WASHINGTON (Reuters) - A U.S. federal appeals court on Tuesday ruled that music licensing giant BMI did not have to abide by the Obama administration’s more restrictive interpretation of how royalties should be collected.
The decision dealt a setback to the Justice Department’s effort to require Broadcast Music Inc, or BMI, and the American Society of Composers, Authors and Publishers, or ASCAP, to only license music to digital streaming services, radio and television stations, bars and other music users if they could issue a “full-work” license.
That push affected both BMI and ASCAP, though only BMI challenged it in court. ASCAP and BMI license about 90 percent of music heard online and in movies, TV shows and bars.
ASCAP and BMI argued the requirement raised problems in situations where songs were co-authored but did not specifically authorize licensing by both authors. The licensing services had issued “fractional” licenses for those songs and assumed that all royalties would be paid if licensees paid BMI and ASCAP.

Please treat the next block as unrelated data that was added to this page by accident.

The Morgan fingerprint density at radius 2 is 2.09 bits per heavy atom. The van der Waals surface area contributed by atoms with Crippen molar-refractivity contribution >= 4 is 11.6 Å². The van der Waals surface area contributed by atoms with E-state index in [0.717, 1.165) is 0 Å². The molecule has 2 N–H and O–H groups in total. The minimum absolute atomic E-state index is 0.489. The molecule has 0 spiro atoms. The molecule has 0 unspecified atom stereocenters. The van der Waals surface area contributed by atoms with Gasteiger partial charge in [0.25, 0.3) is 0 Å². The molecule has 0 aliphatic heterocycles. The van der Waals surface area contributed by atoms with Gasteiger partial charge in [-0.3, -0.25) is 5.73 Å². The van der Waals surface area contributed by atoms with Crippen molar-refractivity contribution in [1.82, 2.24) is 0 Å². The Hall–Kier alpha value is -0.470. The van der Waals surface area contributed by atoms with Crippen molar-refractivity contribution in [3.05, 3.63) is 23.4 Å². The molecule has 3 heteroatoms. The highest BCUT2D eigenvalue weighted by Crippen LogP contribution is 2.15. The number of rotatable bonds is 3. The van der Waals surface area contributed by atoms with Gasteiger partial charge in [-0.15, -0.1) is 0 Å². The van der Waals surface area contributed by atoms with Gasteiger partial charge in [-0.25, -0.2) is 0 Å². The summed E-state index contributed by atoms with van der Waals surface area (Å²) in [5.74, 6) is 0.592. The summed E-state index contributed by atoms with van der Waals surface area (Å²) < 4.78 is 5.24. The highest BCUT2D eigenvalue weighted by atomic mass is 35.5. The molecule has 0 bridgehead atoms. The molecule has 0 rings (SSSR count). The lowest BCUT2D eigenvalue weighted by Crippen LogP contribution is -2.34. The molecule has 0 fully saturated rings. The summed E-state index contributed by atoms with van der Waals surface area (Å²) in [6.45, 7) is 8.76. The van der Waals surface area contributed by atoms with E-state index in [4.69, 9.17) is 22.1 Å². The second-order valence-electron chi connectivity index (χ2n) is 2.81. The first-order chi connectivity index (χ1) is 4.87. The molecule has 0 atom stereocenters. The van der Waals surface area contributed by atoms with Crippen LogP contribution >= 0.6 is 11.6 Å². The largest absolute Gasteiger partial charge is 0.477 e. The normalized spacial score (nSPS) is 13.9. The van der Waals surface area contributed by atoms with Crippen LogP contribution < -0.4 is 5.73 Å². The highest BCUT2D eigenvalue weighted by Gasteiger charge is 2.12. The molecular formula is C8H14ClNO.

In its ruling, the U.S. Court of Appeals for the Second Circuit upheld a New York district court decision that found the consent decree with BMI did not require the licensing company to only issue full-work licenses.
“We have said from the very beginning that BMI’s consent decree allowed for fractional licensing, and we are incredibly gratified that Judge (Louis) Stanton and the Second Circuit agreed with our position,” BMI President Mike O‘Neill said in a statement.
ASCAP also said it was pleased with the appeals court decision. The Justice Department had no immediate comment.
BMI has some 800,000 U.S. composers, songwriters and music publishers among its members, while ASCAP counts some 640,000.
ASCAP represents artists such as Kelly Clarkson, Paul McCartney, Katy Perry and Hans Zimmer, while BMI is home to Willie Nelson, John Legend and Ed Sheeran among others.
Reporting by Diane Bartz; Editing by Paul Simao